The last five years have seen a roller coaster ride to a new growth spurt on world markets, following the 2020 coronavirus crash. The boom-bust-boom cycle has been characterized by supply chain disruptions and both shortages and surpluses of critical components and products – from vaccines to silicon chips to rubber tires.
On the other hand, the world has never seen such an abundance of choice in consumer products and digital services. Ubiquitous connectivity has given most consumers instant access to personalized products and tailored financial goods. Pent-up demand following lockdowns, and new tech-enabled ways of working have unleashed a flood of niche market opportunities, innovative startups and craft industries.
Which is why governments are scrambling to re-impose some controls and sense of order on the ensuing chaos. China quickly cracked down on its tech giants, like Alibaba and Tencent, that were threatening to escape its sphere of influence, while the US under Biden sought to rebalance world trade by investing heavily in ‘infrastructure’ – code for bringing production capacity back to America.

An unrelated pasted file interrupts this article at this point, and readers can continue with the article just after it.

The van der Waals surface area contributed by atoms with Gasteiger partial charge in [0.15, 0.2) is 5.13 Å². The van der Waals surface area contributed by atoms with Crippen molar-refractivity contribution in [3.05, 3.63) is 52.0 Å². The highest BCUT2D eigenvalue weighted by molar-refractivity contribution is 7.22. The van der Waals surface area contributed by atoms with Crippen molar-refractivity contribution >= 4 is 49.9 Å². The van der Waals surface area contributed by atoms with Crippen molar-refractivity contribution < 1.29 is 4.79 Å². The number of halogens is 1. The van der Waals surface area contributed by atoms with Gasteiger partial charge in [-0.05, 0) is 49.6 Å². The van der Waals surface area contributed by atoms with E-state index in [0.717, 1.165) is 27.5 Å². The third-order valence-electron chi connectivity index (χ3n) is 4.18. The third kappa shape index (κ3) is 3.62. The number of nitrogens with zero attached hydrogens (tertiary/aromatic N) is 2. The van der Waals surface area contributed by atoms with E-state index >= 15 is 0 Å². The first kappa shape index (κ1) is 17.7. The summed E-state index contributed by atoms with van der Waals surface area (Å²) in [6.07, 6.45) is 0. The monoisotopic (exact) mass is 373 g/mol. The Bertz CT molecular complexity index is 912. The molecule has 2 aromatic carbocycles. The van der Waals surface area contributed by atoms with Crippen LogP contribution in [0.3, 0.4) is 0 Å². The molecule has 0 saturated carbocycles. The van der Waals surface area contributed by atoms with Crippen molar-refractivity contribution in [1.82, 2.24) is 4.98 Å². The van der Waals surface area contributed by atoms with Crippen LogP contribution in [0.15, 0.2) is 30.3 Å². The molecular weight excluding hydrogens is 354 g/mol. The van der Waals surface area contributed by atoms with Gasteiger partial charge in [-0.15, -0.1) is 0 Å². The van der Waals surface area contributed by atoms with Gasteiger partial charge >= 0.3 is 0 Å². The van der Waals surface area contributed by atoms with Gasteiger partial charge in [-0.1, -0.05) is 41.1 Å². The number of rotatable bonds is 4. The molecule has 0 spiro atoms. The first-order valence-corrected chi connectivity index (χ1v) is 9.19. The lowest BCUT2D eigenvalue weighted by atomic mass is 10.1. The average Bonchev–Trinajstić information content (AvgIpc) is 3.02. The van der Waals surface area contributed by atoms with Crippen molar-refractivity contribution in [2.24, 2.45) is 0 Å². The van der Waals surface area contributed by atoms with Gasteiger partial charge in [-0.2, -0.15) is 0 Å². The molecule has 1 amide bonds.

The stage is firmly set for a new cold war, an economic war, with the US-led liberal democratic, climate conscious, socially aware western bloc facing off against China’s success in convincing its citizens to forgo liberty in exchange for prosperity and achievement, both nationally and internationally. Jack Ma’s acquiescence when he was brought to heel should leave us in no doubt that most Chinese are happy (or a least obliged) to keep the bargain.
As we say goodbye to pre-2020 globalization, and view the emergent new world order, perhaps apprehensively, the question we need to consider is this: Where will power gravitate, and how will other big players like India, Russia and Brazil align themselves? How will we do business, in the face of inevitable conflict – even if it’s cold?